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your weekly dose of fascism. Internet2 not for you?





gonzo
Quote:
Ann Arbor (MI) - The [ Morons Pursuing Anarchy in America ] (MPAA) and the [ Really Insane Association of Antifreedom ] (RIAA) today announced to have joined the Internet2 networking consortium as corporate members. The two organizations intend to use the Internet2 to develop and test content distribution and digital rights [supression] management technologies.

Better late than never. Today's announcement fueled hopes that the film and music industry is on a path to bring new ideas [of fascism] to the [already functional] digital content distribution infrastructure. According to a statement released by both industry organizations, the collaboration with the Internet2 community is expected to result in "innovative content distribution and digital rights [supression] management technologies," and serve as a trend guide that will lead to the creation of "future business [crushing] models."

"Internet2 networking is an incredibly exciting tool for researchers, technologists and many others interested in developing new technologies, policies and business models for the next generation [which naturally precludes fascists]. Its value now and potential in the future are extraordinary, and we are very pleased to join this diverse community," said Cary Sherman, president of the RIAA.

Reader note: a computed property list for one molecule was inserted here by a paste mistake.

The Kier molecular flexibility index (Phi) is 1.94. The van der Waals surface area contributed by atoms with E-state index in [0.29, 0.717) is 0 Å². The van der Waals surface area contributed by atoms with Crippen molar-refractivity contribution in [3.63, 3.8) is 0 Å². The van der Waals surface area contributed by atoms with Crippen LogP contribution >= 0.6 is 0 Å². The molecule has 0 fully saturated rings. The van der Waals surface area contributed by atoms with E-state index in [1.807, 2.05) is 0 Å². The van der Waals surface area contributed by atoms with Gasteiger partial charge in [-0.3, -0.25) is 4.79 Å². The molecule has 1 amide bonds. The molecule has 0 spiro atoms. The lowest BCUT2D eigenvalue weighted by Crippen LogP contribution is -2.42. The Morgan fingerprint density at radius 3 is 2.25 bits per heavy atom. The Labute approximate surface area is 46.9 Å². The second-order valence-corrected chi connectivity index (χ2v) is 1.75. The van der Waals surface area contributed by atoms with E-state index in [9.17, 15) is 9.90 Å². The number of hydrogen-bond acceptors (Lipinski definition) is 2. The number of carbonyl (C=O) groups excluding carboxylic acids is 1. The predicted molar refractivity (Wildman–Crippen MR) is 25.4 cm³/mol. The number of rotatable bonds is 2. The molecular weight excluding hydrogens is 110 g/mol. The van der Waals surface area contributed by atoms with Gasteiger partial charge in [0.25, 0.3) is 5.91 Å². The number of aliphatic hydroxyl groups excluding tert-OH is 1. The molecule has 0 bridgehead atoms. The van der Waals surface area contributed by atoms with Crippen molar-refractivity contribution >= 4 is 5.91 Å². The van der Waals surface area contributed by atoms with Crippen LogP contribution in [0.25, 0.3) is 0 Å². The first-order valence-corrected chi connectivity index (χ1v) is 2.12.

Contrary to common belief that the Internet2 is developed as the successor for the Internet as we know it today, the project mainly is a virtual playground to develop new Internet technologies that can be transferred into the real world down the road. Founded on October 1, 1996, the Internet2 today connects more than 200 universities in a closed environment. The network technology is based on fiber backbone which enables a stable data bandwidth of 10 Gbit per second. "The Internet2 enables us to test new technologies in a real-world environment - we immediately see how new ideas impact the Internet, which enables us to develop new applications," said Olivier Martin, Internet2 project leader at CERN in Geneva, Switzerland.